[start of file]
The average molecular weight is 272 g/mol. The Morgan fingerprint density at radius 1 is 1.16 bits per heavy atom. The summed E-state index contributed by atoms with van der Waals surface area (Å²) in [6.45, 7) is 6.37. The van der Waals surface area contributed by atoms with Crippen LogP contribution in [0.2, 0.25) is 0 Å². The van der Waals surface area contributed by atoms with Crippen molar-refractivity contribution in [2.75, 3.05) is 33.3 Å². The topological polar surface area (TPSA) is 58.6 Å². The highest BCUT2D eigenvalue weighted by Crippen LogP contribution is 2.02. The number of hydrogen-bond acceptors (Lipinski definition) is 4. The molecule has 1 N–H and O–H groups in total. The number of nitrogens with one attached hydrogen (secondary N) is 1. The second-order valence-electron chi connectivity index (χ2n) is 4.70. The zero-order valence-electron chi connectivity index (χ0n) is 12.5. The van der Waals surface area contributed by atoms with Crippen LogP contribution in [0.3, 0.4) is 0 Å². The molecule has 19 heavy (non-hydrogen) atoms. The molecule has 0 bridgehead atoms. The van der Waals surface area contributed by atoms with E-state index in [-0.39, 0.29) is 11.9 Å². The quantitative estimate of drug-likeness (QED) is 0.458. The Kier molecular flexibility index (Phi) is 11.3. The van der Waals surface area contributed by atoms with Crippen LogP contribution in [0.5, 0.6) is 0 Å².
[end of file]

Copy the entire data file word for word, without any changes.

The average molecular weight is 272 g/mol. The Morgan fingerprint density at radius 1 is 1.16 bits per heavy atom. The summed E-state index contributed by atoms with van der Waals surface area (Å²) in [6.45, 7) is 6.37. The van der Waals surface area contributed by atoms with Crippen LogP contribution in [0.2, 0.25) is 0 Å². The van der Waals surface area contributed by atoms with Crippen molar-refractivity contribution in [2.75, 3.05) is 33.3 Å². The topological polar surface area (TPSA) is 58.6 Å². The highest BCUT2D eigenvalue weighted by Crippen LogP contribution is 2.02. The number of hydrogen-bond acceptors (Lipinski definition) is 4. The molecule has 1 N–H and O–H groups in total. The number of nitrogens with one attached hydrogen (secondary N) is 1. The second-order valence-electron chi connectivity index (χ2n) is 4.70. The zero-order valence-electron chi connectivity index (χ0n) is 12.5. The van der Waals surface area contributed by atoms with Crippen LogP contribution in [0.3, 0.4) is 0 Å². The molecule has 19 heavy (non-hydrogen) atoms. The molecule has 0 bridgehead atoms. The van der Waals surface area contributed by atoms with E-state index in [-0.39, 0.29) is 11.9 Å². The quantitative estimate of drug-likeness (QED) is 0.458. The Kier molecular flexibility index (Phi) is 11.3. The van der Waals surface area contributed by atoms with Crippen LogP contribution in [0.5, 0.6) is 0 Å².